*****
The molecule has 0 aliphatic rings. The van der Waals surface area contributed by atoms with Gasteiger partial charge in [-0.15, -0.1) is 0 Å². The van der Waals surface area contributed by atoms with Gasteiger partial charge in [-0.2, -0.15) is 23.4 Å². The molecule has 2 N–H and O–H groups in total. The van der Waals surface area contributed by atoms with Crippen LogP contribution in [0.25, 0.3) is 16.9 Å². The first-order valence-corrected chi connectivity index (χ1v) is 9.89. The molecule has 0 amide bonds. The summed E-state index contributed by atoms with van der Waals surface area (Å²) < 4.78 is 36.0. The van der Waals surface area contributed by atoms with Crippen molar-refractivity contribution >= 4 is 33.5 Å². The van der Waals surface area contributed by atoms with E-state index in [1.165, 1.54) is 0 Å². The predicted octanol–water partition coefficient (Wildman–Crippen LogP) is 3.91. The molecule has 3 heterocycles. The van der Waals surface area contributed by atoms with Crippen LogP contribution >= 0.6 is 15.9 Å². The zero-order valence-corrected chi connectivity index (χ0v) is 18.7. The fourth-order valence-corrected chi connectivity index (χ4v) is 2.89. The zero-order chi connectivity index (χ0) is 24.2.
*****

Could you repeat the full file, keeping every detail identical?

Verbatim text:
The molecule has 0 aliphatic rings. The van der Waals surface area contributed by atoms with Gasteiger partial charge in [-0.15, -0.1) is 0 Å². The van der Waals surface area contributed by atoms with Gasteiger partial charge in [-0.2, -0.15) is 23.4 Å². The molecule has 2 N–H and O–H groups in total. The van der Waals surface area contributed by atoms with Crippen LogP contribution in [0.25, 0.3) is 16.9 Å². The first-order valence-corrected chi connectivity index (χ1v) is 9.89. The molecule has 0 amide bonds. The summed E-state index contributed by atoms with van der Waals surface area (Å²) < 4.78 is 36.0. The van der Waals surface area contributed by atoms with Crippen molar-refractivity contribution >= 4 is 33.5 Å². The van der Waals surface area contributed by atoms with E-state index in [1.165, 1.54) is 0 Å². The predicted octanol–water partition coefficient (Wildman–Crippen LogP) is 3.91. The molecule has 3 heterocycles. The van der Waals surface area contributed by atoms with Crippen LogP contribution >= 0.6 is 15.9 Å². The zero-order valence-corrected chi connectivity index (χ0v) is 18.7. The fourth-order valence-corrected chi connectivity index (χ4v) is 2.89. The zero-order chi connectivity index (χ0) is 24.2.